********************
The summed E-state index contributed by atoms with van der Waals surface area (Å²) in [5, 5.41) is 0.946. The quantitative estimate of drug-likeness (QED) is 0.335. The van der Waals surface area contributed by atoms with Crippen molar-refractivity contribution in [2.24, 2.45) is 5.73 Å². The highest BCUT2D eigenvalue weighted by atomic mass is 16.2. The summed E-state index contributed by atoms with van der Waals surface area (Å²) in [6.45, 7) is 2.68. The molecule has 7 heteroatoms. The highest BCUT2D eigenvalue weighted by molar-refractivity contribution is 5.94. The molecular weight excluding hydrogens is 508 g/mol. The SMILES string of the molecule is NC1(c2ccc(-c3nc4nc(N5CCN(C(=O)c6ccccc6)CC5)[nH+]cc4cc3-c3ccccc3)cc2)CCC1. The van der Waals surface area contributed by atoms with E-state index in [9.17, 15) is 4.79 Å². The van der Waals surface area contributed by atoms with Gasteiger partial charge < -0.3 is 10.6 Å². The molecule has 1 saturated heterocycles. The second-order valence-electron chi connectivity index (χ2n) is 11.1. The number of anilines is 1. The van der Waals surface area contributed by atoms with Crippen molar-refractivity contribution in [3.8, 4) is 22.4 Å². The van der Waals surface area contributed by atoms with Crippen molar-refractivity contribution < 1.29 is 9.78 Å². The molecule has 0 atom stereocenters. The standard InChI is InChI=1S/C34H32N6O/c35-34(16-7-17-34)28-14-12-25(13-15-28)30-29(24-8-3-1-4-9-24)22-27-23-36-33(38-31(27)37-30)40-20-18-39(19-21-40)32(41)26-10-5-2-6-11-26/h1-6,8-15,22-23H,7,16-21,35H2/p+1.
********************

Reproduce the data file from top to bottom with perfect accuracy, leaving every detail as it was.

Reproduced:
The summed E-state index contributed by atoms with van der Waals surface area (Å²) in [5, 5.41) is 0.946. The quantitative estimate of drug-likeness (QED) is 0.335. The van der Waals surface area contributed by atoms with Crippen molar-refractivity contribution in [2.24, 2.45) is 5.73 Å². The highest BCUT2D eigenvalue weighted by atomic mass is 16.2. The summed E-state index contributed by atoms with van der Waals surface area (Å²) in [6.45, 7) is 2.68. The molecule has 7 heteroatoms. The highest BCUT2D eigenvalue weighted by molar-refractivity contribution is 5.94. The molecular weight excluding hydrogens is 508 g/mol. The SMILES string of the molecule is NC1(c2ccc(-c3nc4nc(N5CCN(C(=O)c6ccccc6)CC5)[nH+]cc4cc3-c3ccccc3)cc2)CCC1. The van der Waals surface area contributed by atoms with E-state index in [9.17, 15) is 4.79 Å². The van der Waals surface area contributed by atoms with Gasteiger partial charge < -0.3 is 10.6 Å². The molecule has 1 saturated heterocycles. The second-order valence-electron chi connectivity index (χ2n) is 11.1. The number of anilines is 1. The van der Waals surface area contributed by atoms with Crippen molar-refractivity contribution in [3.8, 4) is 22.4 Å². The van der Waals surface area contributed by atoms with Crippen molar-refractivity contribution < 1.29 is 9.78 Å². The molecule has 0 atom stereocenters. The standard InChI is InChI=1S/C34H32N6O/c35-34(16-7-17-34)28-14-12-25(13-15-28)30-29(24-8-3-1-4-9-24)22-27-23-36-33(38-31(27)37-30)40-20-18-39(19-21-40)32(41)26-10-5-2-6-11-26/h1-6,8-15,22-23H,7,16-21,35H2/p+1.